How to Get Healthy and Lose Weight

DSCF5326Fall. The first visit to the apple orchard collides with the first confrontation with unforgiving blue jeans. Penance for the indiscretions of the summer diet – the campfire s’mores, the samples on the wine trail, the perfectly grilled burgers – comes swiftly.

Here in Michigan, we are the fifth-heaviest people in the country. (I don’t think they’ve highlighted that in the Pure Michigan campaign yet.) Overweight isn’t unique to our fair state, of course: Less than 30% of the American population maintains a healthy weight. There are plenty of reasons for this, but we’re going to focus on just one today.

We’re building our communities to make good health hard.

If your own blue jeans confrontation leads you to join the Weight Watchers program, you’ll find yourself invited to attend bonus sessions after the first two meetings. One focuses on your daily routines, the other on your physical spaces. These two things – routines and spaces – are a constant refrain at meetings. So what is it about the spaces that we find ourselves in that concerns the nation’s leading weight-loss program so much?

“Setting up your environment for success, wherever you are, is a really powerful tool” (here). (Tweet that.)

Tips for adjusting your spaces at home to be more amenable to weight loss include things like putting tempting food on a top shelf so it’s out of sight and pre-cutting fruits and veggies to make them easier to grab. It’s no magic bullet, but it’s about making desirable outcomes easier and undesirable ones harder.

When it comes to good health, the spaces outside our home are every bit as important as the spaces inside.

Experts say that the top barrier to getting enough exercise is finding time (here). So let’s take a look at a couple different options for getting 30 minutes of daily exercise.

10 minutes: walk child to school
10 minutes: walk home
5 minutes: walk to neighborhood coffee shop/work/grocery store
5 minutes: walk home

A thirty minute time commitment for thirty minutes of exercise.

10 minutes: drive to gym
10 minutes: get inside, get changed, get to equipment
30 minutes: exercise
20 minutes: shower, change, do hair and make-up again (guys, subtract 10 minutes)
10 minutes: drive home

Eighty minutes total time commitment for thirty minutes of exercise – in my experience that’s about right for a trip to the gym. And although we can exercise without going to the gym, all intentional exercise has the same weakness: each and every one of them involves going out of our way to make it happen. Which makes it all to easy to blow off on a rough day.

Interestingly enough, according to a study conducted by several researchers at the University of Utah women in walkable neighborhoods weigh an average of 6 pounds less than those in sprawling ones, and men an average of 10 pounds less.

Depending on your weight, that could be a pant size.

So what do we do?

Here are two ideas I’ve tried.

1. Have a bias toward walkability.

Regardless of where we live, we can take advantage of the walkable neighborhoods we pass through.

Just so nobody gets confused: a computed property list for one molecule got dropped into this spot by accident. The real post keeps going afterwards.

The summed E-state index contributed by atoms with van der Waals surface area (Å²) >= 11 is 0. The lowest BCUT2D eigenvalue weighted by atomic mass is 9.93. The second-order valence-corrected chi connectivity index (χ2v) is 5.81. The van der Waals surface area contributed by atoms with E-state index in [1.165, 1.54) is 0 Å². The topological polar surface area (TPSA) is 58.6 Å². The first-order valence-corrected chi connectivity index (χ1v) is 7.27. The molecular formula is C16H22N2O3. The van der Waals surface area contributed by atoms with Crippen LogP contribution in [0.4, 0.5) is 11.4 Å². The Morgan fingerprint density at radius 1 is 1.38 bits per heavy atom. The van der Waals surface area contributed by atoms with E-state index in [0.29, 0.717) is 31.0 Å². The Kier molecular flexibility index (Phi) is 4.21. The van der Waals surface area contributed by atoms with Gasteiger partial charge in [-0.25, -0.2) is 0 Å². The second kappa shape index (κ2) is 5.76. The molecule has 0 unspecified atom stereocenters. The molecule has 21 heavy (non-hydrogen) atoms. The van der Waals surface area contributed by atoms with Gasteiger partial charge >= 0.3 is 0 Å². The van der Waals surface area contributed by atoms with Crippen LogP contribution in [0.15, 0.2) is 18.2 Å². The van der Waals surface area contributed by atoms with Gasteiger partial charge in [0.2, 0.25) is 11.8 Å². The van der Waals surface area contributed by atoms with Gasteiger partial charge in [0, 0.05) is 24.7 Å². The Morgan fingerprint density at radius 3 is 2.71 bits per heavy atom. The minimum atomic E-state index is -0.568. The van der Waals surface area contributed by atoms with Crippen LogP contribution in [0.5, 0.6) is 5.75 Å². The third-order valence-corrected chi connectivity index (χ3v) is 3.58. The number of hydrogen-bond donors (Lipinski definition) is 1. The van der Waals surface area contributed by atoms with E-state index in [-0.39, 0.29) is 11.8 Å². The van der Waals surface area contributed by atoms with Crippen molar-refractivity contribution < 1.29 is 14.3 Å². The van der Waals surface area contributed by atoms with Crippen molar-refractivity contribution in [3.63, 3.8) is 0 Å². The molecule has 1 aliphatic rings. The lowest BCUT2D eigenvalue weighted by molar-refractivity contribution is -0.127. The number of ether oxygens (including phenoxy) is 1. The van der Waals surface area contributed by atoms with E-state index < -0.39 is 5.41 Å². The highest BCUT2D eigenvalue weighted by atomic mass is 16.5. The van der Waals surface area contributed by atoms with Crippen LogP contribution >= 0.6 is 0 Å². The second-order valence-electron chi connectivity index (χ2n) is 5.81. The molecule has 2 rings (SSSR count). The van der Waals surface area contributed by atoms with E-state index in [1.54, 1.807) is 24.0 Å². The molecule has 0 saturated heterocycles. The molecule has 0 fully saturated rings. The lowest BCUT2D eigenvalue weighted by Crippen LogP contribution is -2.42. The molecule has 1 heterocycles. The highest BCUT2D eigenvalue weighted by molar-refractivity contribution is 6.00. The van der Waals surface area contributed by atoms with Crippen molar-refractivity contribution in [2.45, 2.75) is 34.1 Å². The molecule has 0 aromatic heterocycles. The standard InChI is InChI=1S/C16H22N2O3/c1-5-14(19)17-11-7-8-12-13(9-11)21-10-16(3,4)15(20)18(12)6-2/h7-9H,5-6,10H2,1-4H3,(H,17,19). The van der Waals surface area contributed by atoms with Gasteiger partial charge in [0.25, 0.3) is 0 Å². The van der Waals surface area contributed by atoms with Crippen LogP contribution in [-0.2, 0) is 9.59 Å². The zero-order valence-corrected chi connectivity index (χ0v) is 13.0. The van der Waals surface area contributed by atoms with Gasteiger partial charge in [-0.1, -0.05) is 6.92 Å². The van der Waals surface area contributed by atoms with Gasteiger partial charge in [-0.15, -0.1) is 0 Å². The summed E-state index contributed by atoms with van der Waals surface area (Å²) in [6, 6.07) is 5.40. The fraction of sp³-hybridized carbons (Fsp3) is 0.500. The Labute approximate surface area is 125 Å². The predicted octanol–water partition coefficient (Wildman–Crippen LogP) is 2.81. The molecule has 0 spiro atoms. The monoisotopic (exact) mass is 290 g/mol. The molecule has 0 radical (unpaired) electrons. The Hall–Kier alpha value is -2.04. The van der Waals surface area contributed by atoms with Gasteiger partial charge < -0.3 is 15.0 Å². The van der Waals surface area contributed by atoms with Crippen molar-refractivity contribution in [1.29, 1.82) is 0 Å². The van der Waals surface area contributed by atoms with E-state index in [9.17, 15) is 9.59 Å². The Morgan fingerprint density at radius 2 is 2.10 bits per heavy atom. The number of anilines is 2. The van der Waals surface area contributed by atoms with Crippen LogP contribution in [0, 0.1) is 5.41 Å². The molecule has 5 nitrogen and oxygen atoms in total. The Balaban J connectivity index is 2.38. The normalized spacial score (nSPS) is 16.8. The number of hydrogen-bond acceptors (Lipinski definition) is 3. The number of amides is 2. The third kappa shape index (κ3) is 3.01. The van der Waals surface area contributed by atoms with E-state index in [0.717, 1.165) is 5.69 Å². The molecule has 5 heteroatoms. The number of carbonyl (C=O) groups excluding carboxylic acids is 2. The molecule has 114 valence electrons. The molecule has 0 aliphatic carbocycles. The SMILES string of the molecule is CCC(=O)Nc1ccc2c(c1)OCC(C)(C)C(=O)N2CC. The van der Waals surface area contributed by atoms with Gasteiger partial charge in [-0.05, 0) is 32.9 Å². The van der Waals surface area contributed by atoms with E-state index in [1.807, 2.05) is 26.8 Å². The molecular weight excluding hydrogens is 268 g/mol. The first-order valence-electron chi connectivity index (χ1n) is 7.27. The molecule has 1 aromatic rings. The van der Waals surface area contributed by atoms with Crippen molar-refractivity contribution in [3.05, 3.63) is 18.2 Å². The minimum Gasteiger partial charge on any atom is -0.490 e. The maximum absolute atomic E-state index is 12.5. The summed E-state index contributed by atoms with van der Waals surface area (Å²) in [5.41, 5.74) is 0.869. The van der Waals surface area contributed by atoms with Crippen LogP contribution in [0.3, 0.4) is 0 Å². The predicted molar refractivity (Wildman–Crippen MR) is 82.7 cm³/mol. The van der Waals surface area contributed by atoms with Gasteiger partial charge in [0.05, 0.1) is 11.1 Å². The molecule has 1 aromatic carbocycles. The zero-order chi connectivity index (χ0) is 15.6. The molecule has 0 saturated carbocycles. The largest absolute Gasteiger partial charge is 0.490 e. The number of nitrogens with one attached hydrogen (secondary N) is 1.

Thanks to the housing downtown, I’ve spent the past six years living in a decidedly suburban neighborhood. During this time, I’ve chosen to do something that’s like the “parking in the furthest space from the entrance to get more steps in” drill taken to the next level.

Here’s one example of what this looks like. CJ’s school is in a walkable neighborhood. When I pick her up, I act like I live there. We may walk to the park, or to the tienda two blocks away to pick up dinner. I park once, then walk where we need to go.

Do you have a place you normally go where you could walk or ride your bike? Think of a good possibility, then commit to trying it three times. Was it what you expected? Easier? Harder? Regardless, if you got some exercise it’s a win.

2. Move house.

Yup, this is extreme. It’s also what we call a big win. By choosing a home base in a walkable neighborhood, we can forever make every single decision to get somewhere by active transportation easier.

We’re in the process of doing this right now, and are evaluating neighborhoods based on walk/bike time to school, church, coffee shops (as you may have gathered, that’s a big one for me), the library, and parks. We’re also considering traffic speeds on various city streets, amount of truck traffic, and how easy (or difficult) important streets are to cross. If our city had bike lanes, that would be a big factor, too. We’ve found Walkscore to be a good tool to start with, but some of our biggest revelations have been in conversations at the park and walks through the neighborhoods ourselves.

The way we build our communities has an affect on many facets of our lives, and good health is one of them.

How do the spaces in your neighborhood affect your life – and what can you do to make them work for you? Feel free to leave a comment, or e-mail me at tulip dot lane at outlook dot com. And if you’d like to see more like this, remember to sign up at the top of the page to have posts delivered by e-mail, or like our Facebook page!

You may also like: Ten Reasons for Your Child to Walk to School.

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